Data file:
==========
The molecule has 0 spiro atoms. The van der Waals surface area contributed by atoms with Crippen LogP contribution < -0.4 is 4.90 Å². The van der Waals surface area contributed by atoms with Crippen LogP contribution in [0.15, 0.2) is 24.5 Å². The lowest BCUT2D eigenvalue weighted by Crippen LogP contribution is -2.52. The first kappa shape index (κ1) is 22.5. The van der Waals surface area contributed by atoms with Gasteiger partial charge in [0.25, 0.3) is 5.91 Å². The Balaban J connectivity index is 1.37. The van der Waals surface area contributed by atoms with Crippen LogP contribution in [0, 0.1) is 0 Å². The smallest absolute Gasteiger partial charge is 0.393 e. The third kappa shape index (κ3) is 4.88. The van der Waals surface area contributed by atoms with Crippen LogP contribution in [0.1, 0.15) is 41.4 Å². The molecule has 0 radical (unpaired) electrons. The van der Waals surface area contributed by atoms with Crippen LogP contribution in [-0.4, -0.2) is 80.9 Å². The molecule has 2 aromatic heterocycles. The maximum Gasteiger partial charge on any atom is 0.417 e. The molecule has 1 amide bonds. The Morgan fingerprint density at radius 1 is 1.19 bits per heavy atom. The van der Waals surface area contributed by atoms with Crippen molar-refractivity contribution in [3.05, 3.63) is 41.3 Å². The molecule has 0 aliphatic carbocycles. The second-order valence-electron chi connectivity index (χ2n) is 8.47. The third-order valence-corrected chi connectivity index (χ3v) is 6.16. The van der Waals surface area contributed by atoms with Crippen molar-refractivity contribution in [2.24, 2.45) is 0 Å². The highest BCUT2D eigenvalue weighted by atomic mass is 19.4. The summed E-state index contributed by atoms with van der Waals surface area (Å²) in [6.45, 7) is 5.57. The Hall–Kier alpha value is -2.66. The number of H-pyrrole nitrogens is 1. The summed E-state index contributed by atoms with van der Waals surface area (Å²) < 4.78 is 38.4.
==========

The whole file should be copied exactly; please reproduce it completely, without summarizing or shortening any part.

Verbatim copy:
The molecule has 0 spiro atoms. The van der Waals surface area contributed by atoms with Crippen LogP contribution < -0.4 is 4.90 Å². The van der Waals surface area contributed by atoms with Crippen LogP contribution in [0.15, 0.2) is 24.5 Å². The lowest BCUT2D eigenvalue weighted by Crippen LogP contribution is -2.52. The first kappa shape index (κ1) is 22.5. The van der Waals surface area contributed by atoms with Gasteiger partial charge in [0.25, 0.3) is 5.91 Å². The Balaban J connectivity index is 1.37. The van der Waals surface area contributed by atoms with Crippen LogP contribution in [0, 0.1) is 0 Å². The smallest absolute Gasteiger partial charge is 0.393 e. The third kappa shape index (κ3) is 4.88. The van der Waals surface area contributed by atoms with Crippen LogP contribution in [0.1, 0.15) is 41.4 Å². The molecule has 0 radical (unpaired) electrons. The van der Waals surface area contributed by atoms with Crippen LogP contribution in [-0.4, -0.2) is 80.9 Å². The molecule has 2 aromatic heterocycles. The maximum Gasteiger partial charge on any atom is 0.417 e. The molecule has 1 amide bonds. The Morgan fingerprint density at radius 1 is 1.19 bits per heavy atom. The van der Waals surface area contributed by atoms with Crippen molar-refractivity contribution in [3.05, 3.63) is 41.3 Å². The molecule has 0 aliphatic carbocycles. The second-order valence-electron chi connectivity index (χ2n) is 8.47. The third-order valence-corrected chi connectivity index (χ3v) is 6.16. The van der Waals surface area contributed by atoms with Crippen molar-refractivity contribution in [2.24, 2.45) is 0 Å². The highest BCUT2D eigenvalue weighted by atomic mass is 19.4. The summed E-state index contributed by atoms with van der Waals surface area (Å²) in [6.45, 7) is 5.57. The Hall–Kier alpha value is -2.66. The number of H-pyrrole nitrogens is 1. The summed E-state index contributed by atoms with van der Waals surface area (Å²) < 4.78 is 38.4.